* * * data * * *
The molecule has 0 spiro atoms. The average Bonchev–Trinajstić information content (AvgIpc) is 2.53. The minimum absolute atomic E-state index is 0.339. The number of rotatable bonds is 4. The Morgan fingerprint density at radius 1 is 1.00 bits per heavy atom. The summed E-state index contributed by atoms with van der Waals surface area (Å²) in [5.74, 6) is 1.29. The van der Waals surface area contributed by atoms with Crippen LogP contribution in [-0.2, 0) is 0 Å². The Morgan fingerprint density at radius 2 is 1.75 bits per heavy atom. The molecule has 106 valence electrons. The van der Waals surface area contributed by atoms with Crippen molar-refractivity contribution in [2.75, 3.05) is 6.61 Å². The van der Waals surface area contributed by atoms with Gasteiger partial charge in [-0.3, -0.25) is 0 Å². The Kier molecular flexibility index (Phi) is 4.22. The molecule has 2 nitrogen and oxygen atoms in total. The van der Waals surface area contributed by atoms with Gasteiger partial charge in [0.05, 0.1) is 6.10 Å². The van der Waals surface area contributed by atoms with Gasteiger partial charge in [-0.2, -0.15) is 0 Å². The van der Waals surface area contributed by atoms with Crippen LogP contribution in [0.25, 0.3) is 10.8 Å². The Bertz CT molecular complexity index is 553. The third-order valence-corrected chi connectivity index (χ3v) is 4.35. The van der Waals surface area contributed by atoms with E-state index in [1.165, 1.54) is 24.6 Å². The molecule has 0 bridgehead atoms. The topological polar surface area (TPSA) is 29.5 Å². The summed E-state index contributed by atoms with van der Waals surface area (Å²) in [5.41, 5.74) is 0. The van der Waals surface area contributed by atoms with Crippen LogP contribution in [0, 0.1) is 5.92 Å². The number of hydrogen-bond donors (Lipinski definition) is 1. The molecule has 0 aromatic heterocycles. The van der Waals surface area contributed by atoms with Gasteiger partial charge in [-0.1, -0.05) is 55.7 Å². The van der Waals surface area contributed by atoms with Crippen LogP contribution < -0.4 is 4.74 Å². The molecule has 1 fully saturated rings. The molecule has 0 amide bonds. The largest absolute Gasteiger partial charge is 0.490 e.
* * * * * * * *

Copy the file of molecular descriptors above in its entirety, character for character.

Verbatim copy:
The molecule has 0 spiro atoms. The average Bonchev–Trinajstić information content (AvgIpc) is 2.53. The minimum absolute atomic E-state index is 0.339. The number of rotatable bonds is 4. The Morgan fingerprint density at radius 1 is 1.00 bits per heavy atom. The summed E-state index contributed by atoms with van der Waals surface area (Å²) in [5.74, 6) is 1.29. The van der Waals surface area contributed by atoms with Crippen LogP contribution in [-0.2, 0) is 0 Å². The Morgan fingerprint density at radius 2 is 1.75 bits per heavy atom. The molecule has 106 valence electrons. The van der Waals surface area contributed by atoms with Crippen molar-refractivity contribution in [2.75, 3.05) is 6.61 Å². The van der Waals surface area contributed by atoms with Gasteiger partial charge in [-0.3, -0.25) is 0 Å². The Kier molecular flexibility index (Phi) is 4.22. The molecule has 2 nitrogen and oxygen atoms in total. The van der Waals surface area contributed by atoms with Gasteiger partial charge in [0.05, 0.1) is 6.10 Å². The van der Waals surface area contributed by atoms with Gasteiger partial charge in [-0.2, -0.15) is 0 Å². The van der Waals surface area contributed by atoms with Crippen LogP contribution in [0.25, 0.3) is 10.8 Å². The Bertz CT molecular complexity index is 553. The third-order valence-corrected chi connectivity index (χ3v) is 4.35. The van der Waals surface area contributed by atoms with E-state index in [1.165, 1.54) is 24.6 Å². The molecule has 0 bridgehead atoms. The topological polar surface area (TPSA) is 29.5 Å². The summed E-state index contributed by atoms with van der Waals surface area (Å²) in [5.41, 5.74) is 0. The van der Waals surface area contributed by atoms with Crippen LogP contribution in [0, 0.1) is 5.92 Å². The number of hydrogen-bond donors (Lipinski definition) is 1. The molecule has 0 aromatic heterocycles. The van der Waals surface area contributed by atoms with Gasteiger partial charge in [-0.1, -0.05) is 55.7 Å². The van der Waals surface area contributed by atoms with Crippen LogP contribution < -0.4 is 4.74 Å². The molecule has 1 fully saturated rings. The molecule has 0 amide bonds. The largest absolute Gasteiger partial charge is 0.490 e.